Christopher Franko’s Vision for Expanse

Decoding the CEO’s Vision: Can Expanse Ensure Universal Basic Income?

In a 2019 publication of the World Bank titled, “Exploring Universal Basic Income: A Guide to Navigating Concepts, Evidence, and Practices” Ugo Gentilini and other scholars state that, many of the low and middle-income countries like Indonesia, India, Bangladesh, Pakistan and Nigeria which house 2.1 billion of the world’s population provide social insurance coverage to only 10% of its working population. 

This is mostly because of the legacy of colonial social security measures which were modeled on the welfare policies that were adopted in the wake of the industrial revolution. These policies differentiated between the deserving and non-deserving poor in terms of participation in the industrial system.

But in the post-industrial era where there is large scale decentralization and informalization of the production process, along with huge deficiencies in public amenities like health care benefits and inexpensive quality education, such differentiation within the poor population is largely unsuited.

The need to institutionalize social transfers has taken a very new dimension within this economic system. And it is for this reason that the advocates of Universal Basic Income are propagating a very different form of social transfer. But there are certain inherent difficulties that the traditional economy poses to its implementation.

Reasons for the Evasiveness of UBI and How Expanse Can Help? 

The basic features of this system include, universal, unconditional, and in cash. But while it is true as the critics suggest that getting unconditional cash might lead to mass absenteeism and lack of competitiveness in the labor market, it is equally true that the poor might want to use that cash to invest in commodities that will improve their quality of life in the future.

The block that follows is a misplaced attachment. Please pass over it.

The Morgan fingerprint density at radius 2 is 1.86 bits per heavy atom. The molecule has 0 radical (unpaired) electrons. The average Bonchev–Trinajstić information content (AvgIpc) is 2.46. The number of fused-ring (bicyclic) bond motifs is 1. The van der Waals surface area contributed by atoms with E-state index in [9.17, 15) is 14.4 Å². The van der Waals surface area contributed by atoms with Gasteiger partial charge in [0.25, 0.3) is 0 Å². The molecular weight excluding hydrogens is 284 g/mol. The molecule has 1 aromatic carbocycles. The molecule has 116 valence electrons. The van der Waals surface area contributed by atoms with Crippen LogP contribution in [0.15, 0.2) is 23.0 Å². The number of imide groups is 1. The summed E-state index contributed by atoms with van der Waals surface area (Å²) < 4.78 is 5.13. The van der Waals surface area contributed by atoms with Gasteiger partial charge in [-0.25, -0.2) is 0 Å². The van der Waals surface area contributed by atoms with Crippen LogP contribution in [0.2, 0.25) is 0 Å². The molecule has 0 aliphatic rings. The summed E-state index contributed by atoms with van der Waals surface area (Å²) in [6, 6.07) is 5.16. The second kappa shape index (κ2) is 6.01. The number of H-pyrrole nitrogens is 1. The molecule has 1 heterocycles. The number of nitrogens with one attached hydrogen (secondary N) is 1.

However, as the Nobel laureate economist, Abhijit Banerjee along with his associates has suggested through various experiments, Universal Basic Income can, in fact, be a very transformative intervention in the lives of those stricken with poverty and who find it difficult to be able to think about the uncertain opportunities that lie ahead in the future.

Economists found that with cash transfers up to a certain level, these people were able to put aside the internal, mental, and emotional constraints that were holding them back to invest in opportunities that will reap greater benefits and provide economic stability in the future. But in the face of an unequal market, it becomes a problem of unequal access. 

A decentralized platform like Expanse enables its users to establish decentralized organizations within their blockchain-based platform. Therefore, beneficiaries can not only use their surplus earnings to invest in these platforms but also purchase goods and services from these platforms. As well as contribute to the organization and earn additional from here.

It can be a parallel transparent economic sphere which will add guaranteed additional income to the people. The growth of the ecosystem and increase in the value of the currency, EXP, that will be a result of effective investment and contributions through productive work, can be enjoyed by all the stakeholders.

However, there is the question of the validity of the true universality of any benefit transfers from the state to think about. This question is however more complex and requires a detailed analysis and needs to be divided in two different questions.

1. Is Targeting Efficient?

In the case of developing countries targeting is very costly and will come with a significant administrative burden. It can, in fact, lead to greater corruption and cornering up of the resources by undeserving and more privileged populations. In this respect, universality makes the political economy of redistribution more efficient. 

Moreover, the intra-household inequalities can go unnoticed in case of targeting of poor households, which tends to be the most standard protocol of targeting households for benefits. Rather, the methods suggested by Banerjee and associates of disincentivizing the wealthy from getting the benefits can be more efficient. Moreover, community participation and support for the scheme can weaken with the targeted distribution. 

2. Are Universal Coverages Really Universal?